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Later, at the Bar

Reading Group Guide

    Lucy's Tavern is the best kind of small-town bar. It has a good jukebox and a bartender with a generous pour, and it's always open, even in terrible weather. In the raw and beautiful country that makes up Rebecca Barry's fictional landscape, Lucy's is where everyone ends up, whether they mean to or not.
    There's the tipsy advice columnist who has a hard time following her own advice, the ex-con who falls for the same woman over and over again, and the soup-maker who tries to drink and cook his way out of romantic despair. Theirs are the kinds of stories about love and life that unfold late in the evening, when people finally share their secret hopes and frailties, because they know you will forgive them, or maybe make out with them for a little while. In this rich and engaging debut, each central character suffers a sobering moment of clarity in which the beauty and sadness of life is revealed. But the character does not cry or mend his ways. Instead he tips back his hat, lights another unfiltered cigarette, and heads across the floor to ask someone to dance.
    A poignant exploration of the sometimes tender, sometimes deeply funny ways people try to connect, Later, at the Bar is as warm and inviting as a good shot of whiskey on a cold winter night.
    Reading Guide
    1. In the opening story, how does the description of the way the regulars imagine the presence of Lucy's spirit in the wind (page 7) establish the significance of Lucy's Tavern?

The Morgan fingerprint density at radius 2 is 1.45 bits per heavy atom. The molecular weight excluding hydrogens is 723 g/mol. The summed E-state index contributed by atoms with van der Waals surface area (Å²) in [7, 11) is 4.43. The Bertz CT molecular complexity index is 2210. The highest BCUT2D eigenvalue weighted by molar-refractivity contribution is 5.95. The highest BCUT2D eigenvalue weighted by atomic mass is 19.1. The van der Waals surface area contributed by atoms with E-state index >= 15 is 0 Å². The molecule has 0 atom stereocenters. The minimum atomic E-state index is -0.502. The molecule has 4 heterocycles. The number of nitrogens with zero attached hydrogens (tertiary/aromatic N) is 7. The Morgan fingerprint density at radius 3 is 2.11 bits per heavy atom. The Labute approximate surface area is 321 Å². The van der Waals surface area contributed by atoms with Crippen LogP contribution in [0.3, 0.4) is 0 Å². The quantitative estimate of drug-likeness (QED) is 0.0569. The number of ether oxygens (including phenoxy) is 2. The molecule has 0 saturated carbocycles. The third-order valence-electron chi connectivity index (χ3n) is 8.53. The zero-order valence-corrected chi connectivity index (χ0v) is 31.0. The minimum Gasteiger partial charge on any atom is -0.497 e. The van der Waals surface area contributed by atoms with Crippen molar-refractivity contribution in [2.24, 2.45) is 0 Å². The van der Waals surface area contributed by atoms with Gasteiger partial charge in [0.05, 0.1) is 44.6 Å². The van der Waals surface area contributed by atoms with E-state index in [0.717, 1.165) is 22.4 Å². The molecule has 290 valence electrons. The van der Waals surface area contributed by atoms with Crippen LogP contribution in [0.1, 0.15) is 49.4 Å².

2. In "Men Shoot Things to Kill Them," Harlin believes that Grace, his new wife, may be cheating on him with Jimmy Slocum, as she has left town with him to go to a bowling tournament. Harlin explains, "The trouble with his new wife...was that she had terrible taste in men" (page 16). Do you think that Harlin is aware of the irony in this statement? Given the details later revealed about Harlin's own transgressions, is he just like Grace's exes who treated her like dirt, or is he different?
    3. In "Snow Fever," after missing the chance to have any kind of romantic encounter with Madeline, why does Bill break into Hank's Diner and make soup in the middle of the night? Why does he ignore her when they pass each other on the street during the day?
    4. The story titled "Grace" focuses mainly on Grace and Harlin's brief reunion. Besides referring to the character herself, does this story's title have a double meaning? Why do you think this may be the last time that Harlin and Grace "would be together like this" (page 120)?
    5. In "Not Much Is New Here," why has Linda made it her profession to give other people advice?
    6. In what ways does Linda and Austin's reunion in "Not Much Is New Here" mirror Grace and Harlin's night in the previous story? Are Grace and Linda the same? Are Harlin and Austin? In each situation, how does one final night together clarify the impossibility of their relationships?
    7. In two separate instances, we see female characters attempt to save a bird that's been wounded in one way or another. When Janet, Cyrus, and Harlin come upon an injured pair of geese in the middle of the road, Janet shoots the goose suffering from fatal injuries and does everything she can to save its surviving mate (page 34). In the story titled "How to Save a Wounded Bird," Elizabeth Teeter makes two different attempts to save baby birds that her cat has attacked. In each example, what is the symbolism of the birds and the effort made on their behalf? Besides general compassion, why do you think each character does what she does?